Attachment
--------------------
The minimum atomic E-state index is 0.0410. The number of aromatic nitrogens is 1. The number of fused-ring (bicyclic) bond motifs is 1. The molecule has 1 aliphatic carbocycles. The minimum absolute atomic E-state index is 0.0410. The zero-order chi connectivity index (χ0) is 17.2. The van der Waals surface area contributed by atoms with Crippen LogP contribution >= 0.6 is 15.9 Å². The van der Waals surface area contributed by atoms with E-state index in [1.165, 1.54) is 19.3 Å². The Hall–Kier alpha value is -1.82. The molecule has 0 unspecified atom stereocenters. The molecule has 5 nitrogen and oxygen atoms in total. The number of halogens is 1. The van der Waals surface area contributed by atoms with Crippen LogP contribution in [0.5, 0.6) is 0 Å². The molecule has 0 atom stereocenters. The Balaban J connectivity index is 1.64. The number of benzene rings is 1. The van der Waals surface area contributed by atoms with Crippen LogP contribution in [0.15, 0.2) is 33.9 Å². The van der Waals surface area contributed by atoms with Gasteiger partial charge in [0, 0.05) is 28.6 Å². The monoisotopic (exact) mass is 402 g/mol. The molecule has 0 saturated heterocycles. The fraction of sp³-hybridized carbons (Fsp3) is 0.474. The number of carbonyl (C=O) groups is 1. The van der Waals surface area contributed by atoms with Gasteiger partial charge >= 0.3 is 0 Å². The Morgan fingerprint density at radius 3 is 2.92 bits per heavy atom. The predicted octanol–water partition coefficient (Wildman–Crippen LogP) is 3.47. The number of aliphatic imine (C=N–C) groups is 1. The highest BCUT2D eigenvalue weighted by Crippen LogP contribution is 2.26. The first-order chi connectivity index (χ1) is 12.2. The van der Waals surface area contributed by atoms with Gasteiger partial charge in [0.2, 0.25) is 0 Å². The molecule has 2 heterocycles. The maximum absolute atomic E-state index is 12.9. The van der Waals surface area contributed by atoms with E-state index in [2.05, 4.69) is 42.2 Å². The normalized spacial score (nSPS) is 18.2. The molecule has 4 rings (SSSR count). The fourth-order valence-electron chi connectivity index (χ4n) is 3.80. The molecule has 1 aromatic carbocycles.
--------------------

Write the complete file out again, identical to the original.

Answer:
The minimum atomic E-state index is 0.0410. The number of aromatic nitrogens is 1. The number of fused-ring (bicyclic) bond motifs is 1. The molecule has 1 aliphatic carbocycles. The minimum absolute atomic E-state index is 0.0410. The zero-order chi connectivity index (χ0) is 17.2. The van der Waals surface area contributed by atoms with Crippen LogP contribution >= 0.6 is 15.9 Å². The van der Waals surface area contributed by atoms with E-state index in [1.165, 1.54) is 19.3 Å². The Hall–Kier alpha value is -1.82. The molecule has 0 unspecified atom stereocenters. The molecule has 5 nitrogen and oxygen atoms in total. The number of halogens is 1. The van der Waals surface area contributed by atoms with Crippen LogP contribution in [0.5, 0.6) is 0 Å². The molecule has 0 atom stereocenters. The Balaban J connectivity index is 1.64. The number of benzene rings is 1. The van der Waals surface area contributed by atoms with Crippen LogP contribution in [0.15, 0.2) is 33.9 Å². The van der Waals surface area contributed by atoms with Gasteiger partial charge in [0, 0.05) is 28.6 Å². The monoisotopic (exact) mass is 402 g/mol. The molecule has 0 saturated heterocycles. The fraction of sp³-hybridized carbons (Fsp3) is 0.474. The number of carbonyl (C=O) groups is 1. The van der Waals surface area contributed by atoms with Gasteiger partial charge >= 0.3 is 0 Å². The Morgan fingerprint density at radius 3 is 2.92 bits per heavy atom. The predicted octanol–water partition coefficient (Wildman–Crippen LogP) is 3.47. The number of aliphatic imine (C=N–C) groups is 1. The highest BCUT2D eigenvalue weighted by Crippen LogP contribution is 2.26. The first-order chi connectivity index (χ1) is 12.2. The van der Waals surface area contributed by atoms with Gasteiger partial charge in [0.2, 0.25) is 0 Å². The molecule has 2 heterocycles. The maximum absolute atomic E-state index is 12.9. The van der Waals surface area contributed by atoms with E-state index in [2.05, 4.69) is 42.2 Å². The normalized spacial score (nSPS) is 18.2. The molecule has 4 rings (SSSR count). The fourth-order valence-electron chi connectivity index (χ4n) is 3.80. The molecule has 1 aromatic carbocycles.